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Stem Cells International
Volume 2016, Article ID 6549347, 9 pages
http://dx.doi.org/10.1155/2016/6549347
Research Article

Labeling Adipose-Derived Stem Cells with Hoechst 33342: Usability and Effects on Differentiation Potential and DNA Damage

Comprehensive Hearing Center, Department of Otorhinolaryngology, Plastic, Aesthetic and Reconstructive Head and Neck Surgery, University of Würzburg, Josef-Schneider-Strasse 11, 97080 Würzburg, Germany

Received 31 January 2016; Revised 5 April 2016; Accepted 27 April 2016

Academic Editor: Kouichi Hasegawa

Copyright © 2016 P. Schendzielorz et al. This is an open access article distributed under the Creative Commons Attribution License, which permits unrestricted use, distribution, and reproduction in any medium, provided the original work is properly cited.

Abstract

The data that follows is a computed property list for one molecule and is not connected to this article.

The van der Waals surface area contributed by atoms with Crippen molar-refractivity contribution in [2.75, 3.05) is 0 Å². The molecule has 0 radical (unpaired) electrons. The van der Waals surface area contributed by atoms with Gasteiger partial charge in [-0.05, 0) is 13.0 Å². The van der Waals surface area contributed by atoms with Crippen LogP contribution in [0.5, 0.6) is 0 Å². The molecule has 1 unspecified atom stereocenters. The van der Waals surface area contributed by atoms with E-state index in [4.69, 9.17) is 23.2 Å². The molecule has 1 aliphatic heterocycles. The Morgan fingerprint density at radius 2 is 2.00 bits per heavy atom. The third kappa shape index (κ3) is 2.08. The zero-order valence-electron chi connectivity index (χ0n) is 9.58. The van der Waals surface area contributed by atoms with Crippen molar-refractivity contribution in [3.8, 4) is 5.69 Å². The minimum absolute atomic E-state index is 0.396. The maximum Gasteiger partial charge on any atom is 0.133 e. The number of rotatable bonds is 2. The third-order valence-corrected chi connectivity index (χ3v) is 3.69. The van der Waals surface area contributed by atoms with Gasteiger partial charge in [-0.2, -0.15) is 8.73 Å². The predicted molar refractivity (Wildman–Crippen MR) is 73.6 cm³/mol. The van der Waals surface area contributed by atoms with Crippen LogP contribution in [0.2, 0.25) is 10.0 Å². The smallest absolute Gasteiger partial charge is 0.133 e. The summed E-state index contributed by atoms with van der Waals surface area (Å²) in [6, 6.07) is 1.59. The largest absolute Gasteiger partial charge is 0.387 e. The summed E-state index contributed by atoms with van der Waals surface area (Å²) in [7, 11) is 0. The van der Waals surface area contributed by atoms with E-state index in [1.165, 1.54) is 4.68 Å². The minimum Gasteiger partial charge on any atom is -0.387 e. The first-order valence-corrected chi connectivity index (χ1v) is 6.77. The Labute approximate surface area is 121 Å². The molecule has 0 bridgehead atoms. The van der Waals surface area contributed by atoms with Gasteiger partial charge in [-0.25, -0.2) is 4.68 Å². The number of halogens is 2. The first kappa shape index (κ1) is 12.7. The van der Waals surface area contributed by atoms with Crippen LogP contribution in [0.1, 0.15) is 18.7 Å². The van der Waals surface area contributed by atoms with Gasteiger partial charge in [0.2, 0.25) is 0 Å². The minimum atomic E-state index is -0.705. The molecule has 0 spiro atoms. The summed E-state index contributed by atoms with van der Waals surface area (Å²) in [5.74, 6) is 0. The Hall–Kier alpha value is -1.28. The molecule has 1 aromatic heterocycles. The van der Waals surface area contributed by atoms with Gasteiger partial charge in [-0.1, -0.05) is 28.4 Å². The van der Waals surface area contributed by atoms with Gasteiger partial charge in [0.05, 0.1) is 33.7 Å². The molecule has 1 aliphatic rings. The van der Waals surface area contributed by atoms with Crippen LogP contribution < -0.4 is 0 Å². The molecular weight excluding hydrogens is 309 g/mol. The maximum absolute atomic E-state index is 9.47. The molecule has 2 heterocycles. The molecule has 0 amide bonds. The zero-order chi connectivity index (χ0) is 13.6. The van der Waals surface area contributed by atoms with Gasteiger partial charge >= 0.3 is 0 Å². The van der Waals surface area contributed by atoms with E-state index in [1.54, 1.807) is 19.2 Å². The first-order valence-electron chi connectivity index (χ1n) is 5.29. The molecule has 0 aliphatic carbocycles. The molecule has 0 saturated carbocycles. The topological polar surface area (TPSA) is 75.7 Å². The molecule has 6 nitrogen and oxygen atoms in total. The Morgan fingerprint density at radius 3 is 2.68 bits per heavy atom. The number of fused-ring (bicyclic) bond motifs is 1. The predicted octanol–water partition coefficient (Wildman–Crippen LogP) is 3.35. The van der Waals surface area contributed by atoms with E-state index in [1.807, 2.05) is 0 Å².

Adipose-derived stem cells (ASCs) have been extensively studied in the field of stem cell research and possess numerous clinical applications. Cell labeling is an essential component of various experimental protocols and Hoechst 33342 (H33342) represents a cost-effective and easy methodology for live staining. The purpose of this study was to evaluate the labeling of rat ASCs with two different concentrations of H33342 (0.5 μg/mL and 5 μg/mL), with particular regard to usability, interference with cell properties, and potential DNA damage. Hoechst 33342 used at a low concentration of 0.5 μg/mL did not significantly affect cell proliferation, viability, or differentiation potential of the ASCs, nor did it cause any significant DNA damage as measured by the olive tail moment. High concentrations of 5 μg/mL H33342, however, impaired the proliferation and viability of the ASCs, and considerable DNA damage was observed. Undesirable colabeling of unlabeled cocultivated cells was seen in particular with higher concentrations of H33342, independent of varying washing procedures. Hence, H33342 labeling with lower concentrations represents a usable method, which does not affect the tested cell properties. However, the colabeling of adjacent cells is a drawback of the technique.